Old School New Rules

Hank Williams, Jr.

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Old School New Rules Review

by Steve Leggett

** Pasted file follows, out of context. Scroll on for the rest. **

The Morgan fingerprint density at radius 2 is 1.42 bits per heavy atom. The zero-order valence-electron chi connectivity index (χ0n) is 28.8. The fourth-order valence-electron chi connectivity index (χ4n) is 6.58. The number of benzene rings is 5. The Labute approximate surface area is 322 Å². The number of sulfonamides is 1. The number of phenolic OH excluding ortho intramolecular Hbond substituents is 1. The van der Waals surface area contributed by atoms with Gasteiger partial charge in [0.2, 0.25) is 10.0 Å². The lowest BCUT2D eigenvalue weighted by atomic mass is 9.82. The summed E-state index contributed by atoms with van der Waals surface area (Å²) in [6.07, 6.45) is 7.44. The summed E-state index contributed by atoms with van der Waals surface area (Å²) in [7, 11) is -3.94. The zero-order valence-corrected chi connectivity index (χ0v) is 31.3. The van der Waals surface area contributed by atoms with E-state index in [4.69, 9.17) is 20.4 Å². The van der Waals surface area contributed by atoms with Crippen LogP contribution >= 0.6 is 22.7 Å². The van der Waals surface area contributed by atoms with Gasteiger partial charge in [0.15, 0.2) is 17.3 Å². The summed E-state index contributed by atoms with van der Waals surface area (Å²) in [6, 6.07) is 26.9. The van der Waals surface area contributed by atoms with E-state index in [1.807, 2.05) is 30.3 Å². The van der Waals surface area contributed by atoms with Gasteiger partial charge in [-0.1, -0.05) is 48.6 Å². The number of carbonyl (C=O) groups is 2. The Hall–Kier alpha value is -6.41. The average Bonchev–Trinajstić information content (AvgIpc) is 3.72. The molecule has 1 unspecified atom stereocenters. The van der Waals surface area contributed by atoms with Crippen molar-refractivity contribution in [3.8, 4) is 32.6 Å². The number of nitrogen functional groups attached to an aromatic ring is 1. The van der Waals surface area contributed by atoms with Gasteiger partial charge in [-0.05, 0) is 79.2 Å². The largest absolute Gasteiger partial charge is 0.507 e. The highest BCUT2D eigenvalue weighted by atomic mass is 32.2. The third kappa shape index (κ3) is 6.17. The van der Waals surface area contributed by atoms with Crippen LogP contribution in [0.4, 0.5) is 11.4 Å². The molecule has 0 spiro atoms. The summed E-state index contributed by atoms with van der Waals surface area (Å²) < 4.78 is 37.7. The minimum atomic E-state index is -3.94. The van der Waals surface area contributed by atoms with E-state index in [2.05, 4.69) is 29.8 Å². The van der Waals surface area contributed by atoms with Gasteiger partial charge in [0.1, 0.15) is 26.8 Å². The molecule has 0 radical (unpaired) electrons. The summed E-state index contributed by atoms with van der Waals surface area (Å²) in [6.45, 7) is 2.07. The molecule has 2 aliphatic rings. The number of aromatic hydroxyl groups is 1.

Hank Williams Jr., although no one suggests he eclipsed his famous father's song catalog, has become an American icon in his own right, an irascible country outlaw with rowdy friends whose Southern rock style of honky tonk has put him, much like contemporaries Waylon Jennings, Willie Nelson, Merle Haggard, and Johnny Cash, at the very epicenter of modern country music. Junior isn't his father, but with his outspoken conservative politics and his "everyman out on a Saturday night" approach to life, he emerges as a much stronger personality, almost a brand, if you will, helped in good part by having his modified version of "All My Rowdy Friends" as the lead-in to Monday Night Football for over 20-some years. That little lucrative ritual ended this past year when ESPN pulled the song after Williams spoke his mind on politics during a Fox and Friends appearance in October. The whole affair has fired up Williams, obviously, as his new album, Old School New Rules, is as snarling, blunt, and self-assuredly political as any he has ever done. It's also the first release for his own independent Nashville-based record label, Bocephus Records, and it is indicative of how much Williams has taken over complete control of all aspects of his image, work, and career. That said, for all the conservative, don't-tread-on-me polemics that come through in songs here like "Takin' Back the Country" and "We Don't Apologize for America," it is the songs on this album that don't go there that work the best. "I'm Gonna Get Drunk and Play Hank Williams," which features a guest spot from Brad Paisley, is sharp, clear country honky tonk, as is the duet with Merle Haggard on Haggard's "I Think I'll Just Stay Here and Drink" that closes out this set, and "Old School" is a fine personal narrative about learning the ropes that manages to name-check everyone from Dolly Parton to Johnny Cash. Perhaps the best track is a cover of his father's "You Win Again," and it emerges as a swampy, modal piece of the blues. Williams has every right to preach his point of view on America and spout off on his personal politics, but when he turns things simpler and deeper and sings about love, pain, and drinking toward some sort of desperate redemption, he unites rather than divides. There aren't really any new rules on this album, just old-school honky tonk dressed up in shiny new boots. The dance is the same -- but who really wants to dance to politics? Luckily, about half the time here, Hank Williams Jr. is just another of our rowdy friends trying to get through a long Saturday night.

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